Burmese Activist Wins ‘Green Nobel’ for Campaign Against Irrawaddy Dam

By Yen Saning 21 April 2015

RANGOON — Burmese activist Myint Zaw was awarded the prestigious Goldman Environmental Prize. The American organization said it was honoring him for his successful efforts to stop the Myitsone Dam from being built on the Irrawaddy River in 2011.

“Facing heavy government scrutiny and restricted use of tools like email or social media, Myint Zaw launched a national movement that successfully stopped construction of the Myitsone Dam on Myanmar’s treasured Irrawaddy River,” the organization said about its decision to grant the award for environmental activism in Asia to Myint Zaw.

The annual prize is also called the Green Nobel and comes with a US$175,000 cash reward.

It honors grassroots environmental activists from Africa, Asia, Europe, Islands and Island Nations, North America, and South and Central America, for efforts to protect the natural environment. The prize was established in 1989 by San Francisco philanthropists Richard and Rhoda Goldman and winners are selected by an international jury.

Devi Thant Cin, a Burmese environmentalist who also campaigned against the dam, said in a reaction, “This is an honor, not only for the environmentalist, but for all people from Burma.”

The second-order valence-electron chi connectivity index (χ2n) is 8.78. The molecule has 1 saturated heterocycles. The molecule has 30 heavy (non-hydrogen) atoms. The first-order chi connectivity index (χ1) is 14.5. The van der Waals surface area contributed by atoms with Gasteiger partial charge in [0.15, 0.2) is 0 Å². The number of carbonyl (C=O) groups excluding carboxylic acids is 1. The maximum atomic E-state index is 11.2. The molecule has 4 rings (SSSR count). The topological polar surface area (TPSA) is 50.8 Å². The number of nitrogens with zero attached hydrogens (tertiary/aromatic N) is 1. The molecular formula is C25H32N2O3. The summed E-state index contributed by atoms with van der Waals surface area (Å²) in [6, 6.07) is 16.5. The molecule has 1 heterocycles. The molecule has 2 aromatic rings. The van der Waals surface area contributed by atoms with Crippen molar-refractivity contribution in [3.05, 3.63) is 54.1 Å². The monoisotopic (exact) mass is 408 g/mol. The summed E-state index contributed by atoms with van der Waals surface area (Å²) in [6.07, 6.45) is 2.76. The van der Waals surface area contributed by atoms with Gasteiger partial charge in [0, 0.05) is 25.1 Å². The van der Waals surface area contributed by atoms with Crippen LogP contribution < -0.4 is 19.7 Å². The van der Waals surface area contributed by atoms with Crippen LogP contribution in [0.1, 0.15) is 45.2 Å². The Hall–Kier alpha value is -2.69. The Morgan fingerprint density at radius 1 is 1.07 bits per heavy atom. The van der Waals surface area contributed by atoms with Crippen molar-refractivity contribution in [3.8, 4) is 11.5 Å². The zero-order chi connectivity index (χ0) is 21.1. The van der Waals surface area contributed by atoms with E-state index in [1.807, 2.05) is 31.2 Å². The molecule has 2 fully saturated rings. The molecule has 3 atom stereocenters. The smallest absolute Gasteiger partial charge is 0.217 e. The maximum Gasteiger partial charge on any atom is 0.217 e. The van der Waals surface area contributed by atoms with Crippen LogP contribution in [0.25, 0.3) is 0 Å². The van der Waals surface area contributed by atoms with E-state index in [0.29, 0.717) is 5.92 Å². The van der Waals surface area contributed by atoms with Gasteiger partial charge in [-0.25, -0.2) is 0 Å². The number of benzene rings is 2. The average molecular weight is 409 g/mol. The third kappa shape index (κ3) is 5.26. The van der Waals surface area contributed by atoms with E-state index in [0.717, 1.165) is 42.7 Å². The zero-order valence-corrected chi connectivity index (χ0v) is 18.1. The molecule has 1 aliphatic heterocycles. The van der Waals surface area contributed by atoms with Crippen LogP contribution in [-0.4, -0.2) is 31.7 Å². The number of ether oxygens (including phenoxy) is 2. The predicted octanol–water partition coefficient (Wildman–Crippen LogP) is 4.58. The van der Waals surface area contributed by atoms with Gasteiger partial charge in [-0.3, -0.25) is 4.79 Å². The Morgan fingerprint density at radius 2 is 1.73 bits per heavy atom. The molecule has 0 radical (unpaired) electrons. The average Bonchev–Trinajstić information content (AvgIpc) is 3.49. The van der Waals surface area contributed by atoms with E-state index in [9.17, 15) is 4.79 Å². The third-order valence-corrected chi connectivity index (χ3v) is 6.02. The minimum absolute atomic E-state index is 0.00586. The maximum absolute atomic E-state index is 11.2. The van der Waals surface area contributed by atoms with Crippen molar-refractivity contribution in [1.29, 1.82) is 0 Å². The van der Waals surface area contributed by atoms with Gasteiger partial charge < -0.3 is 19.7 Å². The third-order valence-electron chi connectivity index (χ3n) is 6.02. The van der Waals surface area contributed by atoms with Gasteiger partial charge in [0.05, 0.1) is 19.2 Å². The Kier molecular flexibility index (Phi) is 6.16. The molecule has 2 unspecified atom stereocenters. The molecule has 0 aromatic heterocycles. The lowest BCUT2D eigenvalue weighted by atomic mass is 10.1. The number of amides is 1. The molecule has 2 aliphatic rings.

The 6,000-megawatt Myitsone Dam is a megaproject planned by state-owned China Power International at the confluence of the upper reaches of the Irrawaddy River in Kachin State. The $3.6-billion dam would have significant downstream environmental impacts and forcibly displace 18,000 local villagers.

The project led to massive opposition after a nationwide campaign got under way, with much of the public virulently opposed to the decision by the former military regime to let Chinese investors dam the country’s major river.

After the regime appointed President Thein Sein’s nominally-civilian government in 2011 he decided to suspend the project for the duration his five-year presidential term.

Myint Zaw was a leading activist in the “Save the Irrawaddy” campaign and one of its most visible advocates; he held public talks, organized rallies and exhibitions on the importance of the river. He was joined by dozens of prominent Burmese leaders, activists, intellectuals and artists.

Myint Zaw, 40, studied development studies in Thailand and journalism in the United States, and after his studies abroad he came back to Burma in 2008 and joined the humanitarian relief effort after Cyclone Nargis hit. He is currently pursuing a PhD in resource management at the Australia National University College of Asia and the Pacific’s Crawford School of Public Policy.